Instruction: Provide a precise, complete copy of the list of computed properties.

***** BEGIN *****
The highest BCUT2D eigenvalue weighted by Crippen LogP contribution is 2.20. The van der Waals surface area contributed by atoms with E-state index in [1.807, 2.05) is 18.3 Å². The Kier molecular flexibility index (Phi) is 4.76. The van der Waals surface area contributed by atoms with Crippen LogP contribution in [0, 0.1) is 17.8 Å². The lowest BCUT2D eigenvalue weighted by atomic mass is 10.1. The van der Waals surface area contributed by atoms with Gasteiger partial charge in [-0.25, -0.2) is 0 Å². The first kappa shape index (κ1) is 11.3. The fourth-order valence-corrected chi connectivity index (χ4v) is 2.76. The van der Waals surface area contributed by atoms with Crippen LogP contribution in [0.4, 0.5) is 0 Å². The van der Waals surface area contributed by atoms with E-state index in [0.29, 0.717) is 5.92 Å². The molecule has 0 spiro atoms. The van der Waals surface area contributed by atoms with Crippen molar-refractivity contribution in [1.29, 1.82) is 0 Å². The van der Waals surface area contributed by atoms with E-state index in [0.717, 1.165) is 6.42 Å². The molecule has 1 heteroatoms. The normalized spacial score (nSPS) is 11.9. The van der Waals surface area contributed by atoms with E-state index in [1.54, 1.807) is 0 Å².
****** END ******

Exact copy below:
The highest BCUT2D eigenvalue weighted by Crippen LogP contribution is 2.20. The van der Waals surface area contributed by atoms with E-state index in [1.807, 2.05) is 18.3 Å². The Kier molecular flexibility index (Phi) is 4.76. The van der Waals surface area contributed by atoms with Crippen LogP contribution in [0, 0.1) is 17.8 Å². The lowest BCUT2D eigenvalue weighted by atomic mass is 10.1. The van der Waals surface area contributed by atoms with Gasteiger partial charge in [-0.25, -0.2) is 0 Å². The first kappa shape index (κ1) is 11.3. The fourth-order valence-corrected chi connectivity index (χ4v) is 2.76. The van der Waals surface area contributed by atoms with Crippen LogP contribution in [0.4, 0.5) is 0 Å². The van der Waals surface area contributed by atoms with E-state index in [0.29, 0.717) is 5.92 Å². The molecule has 0 spiro atoms. The van der Waals surface area contributed by atoms with Crippen molar-refractivity contribution in [1.29, 1.82) is 0 Å². The van der Waals surface area contributed by atoms with E-state index in [0.717, 1.165) is 6.42 Å². The molecule has 1 heteroatoms. The normalized spacial score (nSPS) is 11.9. The van der Waals surface area contributed by atoms with E-state index in [1.54, 1.807) is 0 Å².